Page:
Protect Against Prescription Drug Interactions

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Avoiding medication errors

Medicine mistakes can happen in the hospital, at the pharmacy or at home. But there are a lot of ways you can help keep yourself and your family safe. For example, ask your doctor and pharmacist about the drugs you take. And make sure you get the answers you need.

Here are some of the common medicine mistakes:

Sound-alike drug names
Drug names can be confusing for patients and doctors. Atacan and Ativan sound alike but have very different uses. 

Unclear handwriting on the prescription
The pharmacist may misread the name of the drug is the handwriting is unclear. This can lead to you taking too much or too little of your medicine.

Forgetting to take your medicine
Perhaps you forgot that you took your pill in the morning, so you take another one in the afternoon.

Taking the wrong medicine
This can lead to you taking too much or too littel of your medicine.

What you can do to guard against drug interaction

  • Stick to your medicine schedule. Don't take more or less than your doctor tells you to. Don't stop taking the medicine without checking with your doctor first.
  • Know the side effects that your medicine can cause, and what to do if they occur. If you feel strange after starting a new medicine, call your doctor right away.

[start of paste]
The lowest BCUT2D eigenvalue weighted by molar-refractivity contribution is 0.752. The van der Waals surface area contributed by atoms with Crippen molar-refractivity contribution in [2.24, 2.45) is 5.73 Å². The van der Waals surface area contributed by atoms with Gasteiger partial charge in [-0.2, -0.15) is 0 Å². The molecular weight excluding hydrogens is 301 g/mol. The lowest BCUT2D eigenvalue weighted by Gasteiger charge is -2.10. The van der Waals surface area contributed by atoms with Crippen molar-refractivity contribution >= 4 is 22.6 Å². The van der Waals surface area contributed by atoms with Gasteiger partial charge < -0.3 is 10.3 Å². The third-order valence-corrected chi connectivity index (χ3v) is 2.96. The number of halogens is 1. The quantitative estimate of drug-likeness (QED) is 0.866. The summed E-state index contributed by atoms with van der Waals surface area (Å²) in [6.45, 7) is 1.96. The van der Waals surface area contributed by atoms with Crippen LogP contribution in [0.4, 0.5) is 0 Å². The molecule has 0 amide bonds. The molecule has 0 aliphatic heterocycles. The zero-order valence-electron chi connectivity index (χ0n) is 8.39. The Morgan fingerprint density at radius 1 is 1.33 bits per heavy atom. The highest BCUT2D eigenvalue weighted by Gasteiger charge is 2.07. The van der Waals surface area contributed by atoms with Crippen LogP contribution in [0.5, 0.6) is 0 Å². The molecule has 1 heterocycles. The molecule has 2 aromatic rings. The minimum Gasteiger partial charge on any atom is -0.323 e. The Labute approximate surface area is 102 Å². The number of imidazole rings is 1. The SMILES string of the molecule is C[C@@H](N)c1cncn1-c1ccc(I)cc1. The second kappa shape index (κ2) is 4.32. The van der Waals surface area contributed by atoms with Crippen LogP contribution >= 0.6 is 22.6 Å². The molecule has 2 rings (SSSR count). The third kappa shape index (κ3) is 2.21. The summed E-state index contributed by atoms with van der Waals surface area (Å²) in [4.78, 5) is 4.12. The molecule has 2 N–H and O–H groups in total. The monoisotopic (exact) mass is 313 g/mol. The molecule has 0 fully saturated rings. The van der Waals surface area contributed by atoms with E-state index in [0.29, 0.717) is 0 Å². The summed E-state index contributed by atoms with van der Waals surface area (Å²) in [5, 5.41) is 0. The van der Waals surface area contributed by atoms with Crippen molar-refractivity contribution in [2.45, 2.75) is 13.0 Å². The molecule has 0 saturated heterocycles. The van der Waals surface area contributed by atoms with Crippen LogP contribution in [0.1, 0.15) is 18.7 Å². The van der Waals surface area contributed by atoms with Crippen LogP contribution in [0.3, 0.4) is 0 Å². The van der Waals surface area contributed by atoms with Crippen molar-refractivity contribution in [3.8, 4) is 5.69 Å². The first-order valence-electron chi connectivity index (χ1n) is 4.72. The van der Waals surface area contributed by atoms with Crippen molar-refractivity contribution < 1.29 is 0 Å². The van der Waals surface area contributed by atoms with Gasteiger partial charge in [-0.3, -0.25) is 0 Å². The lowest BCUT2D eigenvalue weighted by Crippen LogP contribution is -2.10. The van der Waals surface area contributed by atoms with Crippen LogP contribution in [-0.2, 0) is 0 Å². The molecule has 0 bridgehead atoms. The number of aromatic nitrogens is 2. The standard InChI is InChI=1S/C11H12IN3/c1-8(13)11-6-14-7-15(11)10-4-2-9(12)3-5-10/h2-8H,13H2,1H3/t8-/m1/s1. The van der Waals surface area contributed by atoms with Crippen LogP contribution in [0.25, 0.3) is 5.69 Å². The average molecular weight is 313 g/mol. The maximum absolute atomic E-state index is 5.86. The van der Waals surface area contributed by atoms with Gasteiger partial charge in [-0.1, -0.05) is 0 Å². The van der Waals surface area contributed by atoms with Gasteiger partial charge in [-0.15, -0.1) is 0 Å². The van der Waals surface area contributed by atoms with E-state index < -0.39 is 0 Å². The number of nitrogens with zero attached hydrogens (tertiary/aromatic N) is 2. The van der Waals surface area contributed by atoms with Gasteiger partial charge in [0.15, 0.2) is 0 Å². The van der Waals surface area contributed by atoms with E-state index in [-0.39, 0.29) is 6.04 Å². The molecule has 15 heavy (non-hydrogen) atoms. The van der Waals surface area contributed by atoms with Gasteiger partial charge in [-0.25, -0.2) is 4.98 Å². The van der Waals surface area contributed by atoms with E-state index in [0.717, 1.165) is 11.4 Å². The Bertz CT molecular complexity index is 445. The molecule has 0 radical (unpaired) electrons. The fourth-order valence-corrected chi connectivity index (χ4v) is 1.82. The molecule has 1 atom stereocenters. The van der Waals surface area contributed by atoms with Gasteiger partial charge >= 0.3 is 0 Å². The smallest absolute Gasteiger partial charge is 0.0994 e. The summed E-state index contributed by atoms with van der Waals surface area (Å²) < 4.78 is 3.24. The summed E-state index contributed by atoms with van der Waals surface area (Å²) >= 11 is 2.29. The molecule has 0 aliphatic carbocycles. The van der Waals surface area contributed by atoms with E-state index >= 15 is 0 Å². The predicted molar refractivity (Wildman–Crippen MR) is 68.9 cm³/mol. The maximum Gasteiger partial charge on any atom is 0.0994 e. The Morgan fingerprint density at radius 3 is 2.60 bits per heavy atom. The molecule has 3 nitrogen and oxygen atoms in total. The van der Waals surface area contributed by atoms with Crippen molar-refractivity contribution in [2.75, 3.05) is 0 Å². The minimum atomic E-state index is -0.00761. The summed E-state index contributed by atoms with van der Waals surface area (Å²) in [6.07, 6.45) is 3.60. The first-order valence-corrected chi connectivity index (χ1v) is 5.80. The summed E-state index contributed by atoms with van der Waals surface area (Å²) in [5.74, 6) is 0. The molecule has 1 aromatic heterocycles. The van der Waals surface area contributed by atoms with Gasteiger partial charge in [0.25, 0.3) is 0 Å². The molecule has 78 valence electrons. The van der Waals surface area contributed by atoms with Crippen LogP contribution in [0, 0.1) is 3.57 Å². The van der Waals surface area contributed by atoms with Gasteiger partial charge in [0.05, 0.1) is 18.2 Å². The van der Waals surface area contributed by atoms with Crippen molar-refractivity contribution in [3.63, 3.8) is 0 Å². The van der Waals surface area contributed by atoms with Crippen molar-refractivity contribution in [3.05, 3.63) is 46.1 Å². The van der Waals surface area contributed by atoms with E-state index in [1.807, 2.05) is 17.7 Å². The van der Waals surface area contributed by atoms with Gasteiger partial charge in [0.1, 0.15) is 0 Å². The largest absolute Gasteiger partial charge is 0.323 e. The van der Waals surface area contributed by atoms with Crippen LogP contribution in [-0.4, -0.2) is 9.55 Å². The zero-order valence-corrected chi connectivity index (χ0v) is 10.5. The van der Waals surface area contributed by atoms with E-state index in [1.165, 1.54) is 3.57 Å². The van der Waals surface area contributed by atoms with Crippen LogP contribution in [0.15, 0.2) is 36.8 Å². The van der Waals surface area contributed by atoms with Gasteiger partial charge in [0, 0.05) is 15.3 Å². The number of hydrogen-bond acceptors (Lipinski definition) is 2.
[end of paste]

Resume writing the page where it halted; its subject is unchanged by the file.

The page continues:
• Make sure you're taking the correct drug. Keep each medicine in its original container. Never take your medicine in the dark.
  • If you tend to forget to take your medicine, try using special pill boxes to help you remember.
  • Make sure your doctors and pharmacist know everything that you are taking, including prescriptions and over-the-counter drugs, herbs and vitamins. Tell them about your allergies.
  • In the hospital, make sure that everyone knows your medical and medicine history, including allergies and previous bad reactions to anesthesia. Ask about any new medicine you get. Ask the nurse to make sure that each new medicine matches what the doctor ordered.
  • If you are too ill to ask questions or feel uncomfortable, have a family member or friend ask for you.

To read more about preventing interactions between your prescriptions, go to Intelihealth.

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